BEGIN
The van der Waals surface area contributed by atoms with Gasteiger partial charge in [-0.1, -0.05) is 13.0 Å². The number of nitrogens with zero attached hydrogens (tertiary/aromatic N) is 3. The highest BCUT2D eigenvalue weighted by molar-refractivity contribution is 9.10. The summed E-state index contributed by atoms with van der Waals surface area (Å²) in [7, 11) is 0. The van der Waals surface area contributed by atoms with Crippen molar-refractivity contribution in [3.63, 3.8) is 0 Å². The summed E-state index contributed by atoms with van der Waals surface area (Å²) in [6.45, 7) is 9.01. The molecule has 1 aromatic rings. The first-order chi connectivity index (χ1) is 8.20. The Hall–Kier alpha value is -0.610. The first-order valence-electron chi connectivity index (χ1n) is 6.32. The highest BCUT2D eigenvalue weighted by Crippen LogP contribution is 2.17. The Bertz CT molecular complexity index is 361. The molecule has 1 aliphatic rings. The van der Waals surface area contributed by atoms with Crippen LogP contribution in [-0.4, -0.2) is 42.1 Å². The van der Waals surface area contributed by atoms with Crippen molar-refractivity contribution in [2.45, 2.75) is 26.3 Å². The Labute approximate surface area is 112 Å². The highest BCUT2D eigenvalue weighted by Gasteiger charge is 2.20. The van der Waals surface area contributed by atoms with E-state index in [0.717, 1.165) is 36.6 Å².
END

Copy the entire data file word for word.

The van der Waals surface area contributed by atoms with Gasteiger partial charge in [-0.1, -0.05) is 13.0 Å². The number of nitrogens with zero attached hydrogens (tertiary/aromatic N) is 3. The highest BCUT2D eigenvalue weighted by molar-refractivity contribution is 9.10. The summed E-state index contributed by atoms with van der Waals surface area (Å²) in [7, 11) is 0. The van der Waals surface area contributed by atoms with Crippen molar-refractivity contribution in [3.63, 3.8) is 0 Å². The summed E-state index contributed by atoms with van der Waals surface area (Å²) in [6.45, 7) is 9.01. The molecule has 1 aromatic rings. The first-order chi connectivity index (χ1) is 8.20. The Hall–Kier alpha value is -0.610. The first-order valence-electron chi connectivity index (χ1n) is 6.32. The highest BCUT2D eigenvalue weighted by Crippen LogP contribution is 2.17. The Bertz CT molecular complexity index is 361. The molecule has 1 aliphatic rings. The van der Waals surface area contributed by atoms with Crippen LogP contribution in [-0.4, -0.2) is 42.1 Å². The van der Waals surface area contributed by atoms with Crippen molar-refractivity contribution in [2.45, 2.75) is 26.3 Å². The Labute approximate surface area is 112 Å². The highest BCUT2D eigenvalue weighted by Gasteiger charge is 2.20. The van der Waals surface area contributed by atoms with E-state index in [0.717, 1.165) is 36.6 Å².